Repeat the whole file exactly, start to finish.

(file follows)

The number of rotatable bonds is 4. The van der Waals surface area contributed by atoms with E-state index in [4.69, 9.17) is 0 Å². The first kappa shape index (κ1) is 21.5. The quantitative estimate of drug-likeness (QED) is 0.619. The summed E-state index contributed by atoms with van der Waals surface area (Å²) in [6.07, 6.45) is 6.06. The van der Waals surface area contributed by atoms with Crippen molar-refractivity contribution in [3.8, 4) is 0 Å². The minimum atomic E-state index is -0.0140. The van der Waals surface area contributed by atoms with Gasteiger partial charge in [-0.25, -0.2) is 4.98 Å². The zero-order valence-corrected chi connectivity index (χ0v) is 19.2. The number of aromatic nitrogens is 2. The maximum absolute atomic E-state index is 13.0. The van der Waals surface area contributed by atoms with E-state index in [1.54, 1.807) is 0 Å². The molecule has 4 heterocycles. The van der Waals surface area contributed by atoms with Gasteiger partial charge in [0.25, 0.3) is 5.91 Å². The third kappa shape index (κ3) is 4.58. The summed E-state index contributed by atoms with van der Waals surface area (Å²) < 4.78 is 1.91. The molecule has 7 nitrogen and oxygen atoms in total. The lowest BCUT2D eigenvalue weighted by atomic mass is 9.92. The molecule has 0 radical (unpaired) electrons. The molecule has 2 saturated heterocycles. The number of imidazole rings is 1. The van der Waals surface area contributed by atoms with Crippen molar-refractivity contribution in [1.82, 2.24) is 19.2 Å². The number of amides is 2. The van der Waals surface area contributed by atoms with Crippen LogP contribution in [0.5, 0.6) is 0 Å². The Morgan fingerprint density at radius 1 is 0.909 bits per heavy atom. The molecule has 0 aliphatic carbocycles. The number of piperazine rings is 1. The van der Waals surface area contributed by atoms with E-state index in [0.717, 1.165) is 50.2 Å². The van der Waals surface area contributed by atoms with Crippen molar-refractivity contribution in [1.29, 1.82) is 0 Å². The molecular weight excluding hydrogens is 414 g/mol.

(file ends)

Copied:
The number of rotatable bonds is 4. The van der Waals surface area contributed by atoms with E-state index in [4.69, 9.17) is 0 Å². The first kappa shape index (κ1) is 21.5. The quantitative estimate of drug-likeness (QED) is 0.619. The summed E-state index contributed by atoms with van der Waals surface area (Å²) in [6.07, 6.45) is 6.06. The van der Waals surface area contributed by atoms with Crippen molar-refractivity contribution in [3.8, 4) is 0 Å². The minimum atomic E-state index is -0.0140. The van der Waals surface area contributed by atoms with Gasteiger partial charge in [-0.25, -0.2) is 4.98 Å². The zero-order valence-corrected chi connectivity index (χ0v) is 19.2. The number of aromatic nitrogens is 2. The maximum absolute atomic E-state index is 13.0. The van der Waals surface area contributed by atoms with E-state index in [1.54, 1.807) is 0 Å². The molecule has 4 heterocycles. The van der Waals surface area contributed by atoms with Gasteiger partial charge in [0.25, 0.3) is 5.91 Å². The third kappa shape index (κ3) is 4.58. The summed E-state index contributed by atoms with van der Waals surface area (Å²) < 4.78 is 1.91. The molecule has 7 nitrogen and oxygen atoms in total. The lowest BCUT2D eigenvalue weighted by atomic mass is 9.92. The molecule has 0 radical (unpaired) electrons. The molecule has 2 saturated heterocycles. The number of imidazole rings is 1. The van der Waals surface area contributed by atoms with Crippen molar-refractivity contribution in [1.82, 2.24) is 19.2 Å². The number of amides is 2. The van der Waals surface area contributed by atoms with Crippen LogP contribution in [0.5, 0.6) is 0 Å². The Morgan fingerprint density at radius 1 is 0.909 bits per heavy atom. The molecule has 0 aliphatic carbocycles. The number of piperazine rings is 1. The van der Waals surface area contributed by atoms with E-state index in [0.717, 1.165) is 50.2 Å². The van der Waals surface area contributed by atoms with Crippen molar-refractivity contribution in [1.29, 1.82) is 0 Å². The molecular weight excluding hydrogens is 414 g/mol.